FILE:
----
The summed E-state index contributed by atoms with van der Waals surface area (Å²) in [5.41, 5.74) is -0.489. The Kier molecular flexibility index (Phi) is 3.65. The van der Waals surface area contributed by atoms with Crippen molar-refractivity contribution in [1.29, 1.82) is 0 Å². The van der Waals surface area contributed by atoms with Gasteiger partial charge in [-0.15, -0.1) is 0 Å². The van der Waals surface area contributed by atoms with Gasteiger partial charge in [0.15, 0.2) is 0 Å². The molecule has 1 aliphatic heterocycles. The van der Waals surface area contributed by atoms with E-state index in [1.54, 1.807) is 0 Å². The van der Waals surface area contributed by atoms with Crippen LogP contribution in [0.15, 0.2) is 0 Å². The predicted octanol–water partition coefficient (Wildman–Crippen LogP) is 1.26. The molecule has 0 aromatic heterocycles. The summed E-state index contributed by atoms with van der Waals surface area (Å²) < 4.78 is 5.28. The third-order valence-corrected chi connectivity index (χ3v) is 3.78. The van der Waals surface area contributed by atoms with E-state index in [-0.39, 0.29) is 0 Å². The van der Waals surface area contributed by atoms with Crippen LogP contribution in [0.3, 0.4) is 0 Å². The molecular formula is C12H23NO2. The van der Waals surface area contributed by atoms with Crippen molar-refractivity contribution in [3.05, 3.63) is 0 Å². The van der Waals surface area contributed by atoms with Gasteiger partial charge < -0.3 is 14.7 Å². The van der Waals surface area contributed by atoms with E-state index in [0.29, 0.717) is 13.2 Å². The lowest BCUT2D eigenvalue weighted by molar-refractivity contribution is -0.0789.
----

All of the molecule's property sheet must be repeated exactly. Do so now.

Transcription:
The summed E-state index contributed by atoms with van der Waals surface area (Å²) in [5.41, 5.74) is -0.489. The Kier molecular flexibility index (Phi) is 3.65. The van der Waals surface area contributed by atoms with Crippen molar-refractivity contribution in [1.29, 1.82) is 0 Å². The van der Waals surface area contributed by atoms with Gasteiger partial charge in [-0.15, -0.1) is 0 Å². The van der Waals surface area contributed by atoms with Gasteiger partial charge in [0.15, 0.2) is 0 Å². The molecule has 1 aliphatic heterocycles. The van der Waals surface area contributed by atoms with E-state index in [1.54, 1.807) is 0 Å². The van der Waals surface area contributed by atoms with Crippen LogP contribution in [0.15, 0.2) is 0 Å². The predicted octanol–water partition coefficient (Wildman–Crippen LogP) is 1.26. The molecule has 0 aromatic heterocycles. The summed E-state index contributed by atoms with van der Waals surface area (Å²) < 4.78 is 5.28. The third-order valence-corrected chi connectivity index (χ3v) is 3.78. The van der Waals surface area contributed by atoms with E-state index in [-0.39, 0.29) is 0 Å². The van der Waals surface area contributed by atoms with Crippen LogP contribution in [0.3, 0.4) is 0 Å². The molecular formula is C12H23NO2. The van der Waals surface area contributed by atoms with Crippen molar-refractivity contribution in [3.05, 3.63) is 0 Å². The van der Waals surface area contributed by atoms with Gasteiger partial charge < -0.3 is 14.7 Å². The van der Waals surface area contributed by atoms with E-state index in [0.29, 0.717) is 13.2 Å². The lowest BCUT2D eigenvalue weighted by molar-refractivity contribution is -0.0789.